Criminal Justice

Plaintiff Who Claimed 50% Facebook Ownership Is Accused of 'Dressing Up a Fraud as a Lawsuit'


The plaintiff who claimed he was entitled to half ownership of Facebook has been charged with a scheme to defraud the social networking site and its founder, Mark Zuckerberg, through a lawsuit supported by sham evidence.

Paul Ceglia is accused of falsifying a contract and fabricating emails in his quest to prove that Mark Zuckerberg promised him half of Facebook in return for a $1,000 investment, report CNET, the New York Times DealBook blog and the Wall Street Journal (sub. req.). He has been charged with mail and wire fraud.

Ceglia’s suit had claimed Zuckerberg, then a Harvard student, promised him a Facebook stake when Ceglia hired the programmer in 2003 to help with an Internet business. Federal prosecutors say Ceglia substituted a falsified first page of their contract to support his lawsuit.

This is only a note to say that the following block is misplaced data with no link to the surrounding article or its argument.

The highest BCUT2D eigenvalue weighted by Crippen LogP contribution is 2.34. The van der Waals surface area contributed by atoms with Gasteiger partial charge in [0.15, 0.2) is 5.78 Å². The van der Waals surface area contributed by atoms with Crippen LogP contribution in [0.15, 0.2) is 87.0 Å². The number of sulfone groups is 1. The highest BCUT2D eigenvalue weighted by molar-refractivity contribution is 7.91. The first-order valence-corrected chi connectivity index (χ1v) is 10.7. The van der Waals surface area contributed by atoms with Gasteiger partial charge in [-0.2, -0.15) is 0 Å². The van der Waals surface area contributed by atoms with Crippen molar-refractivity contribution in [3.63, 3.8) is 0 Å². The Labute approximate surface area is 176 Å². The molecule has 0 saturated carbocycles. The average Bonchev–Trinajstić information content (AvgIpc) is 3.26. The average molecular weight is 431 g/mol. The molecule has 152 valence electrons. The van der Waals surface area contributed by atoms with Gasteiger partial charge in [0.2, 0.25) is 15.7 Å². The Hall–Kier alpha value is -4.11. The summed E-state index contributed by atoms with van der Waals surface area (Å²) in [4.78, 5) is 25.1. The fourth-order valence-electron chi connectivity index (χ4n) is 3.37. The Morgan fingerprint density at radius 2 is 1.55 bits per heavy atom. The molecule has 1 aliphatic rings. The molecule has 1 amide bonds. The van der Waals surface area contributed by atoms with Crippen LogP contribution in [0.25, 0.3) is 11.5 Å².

The real contract was found in a search of Ceglia’s hard drives, according to the press release posted at CNet.com. “Page one of the real contract does not refer to Facebook in any fashion, let alone give Ceglia a 50 percent interest in it,” the press release says. In addition, the spacing, columns and margins of the substituted first page are different from those on the second signature page, the press release says. There are no differences in the actual contract found on the hard drive, the release adds.

Ceglia was represented by a series of lawyers and law firms in his lawsuit. According to DealBook, “Questions are now also being raised about the lawyers who represented Mr. Ceglia and kept his case alive for two years.” One law firm that withdrew its representation, Kasowitz Benson Friedman & Torres, had warned Ceglia’s new lawyers it believed the contract was falsified, the story says.

U.S. Attorney Preet Bharara commented on the charges against Ceglia in the press release. “Ceglia’s alleged conduct not only constitutes a massive fraud attempt, but also an attempted corruption of our legal system through the manufacture of false evidence,” he said. “Dressing up a fraud as a lawsuit does not immunize you from prosecution.”

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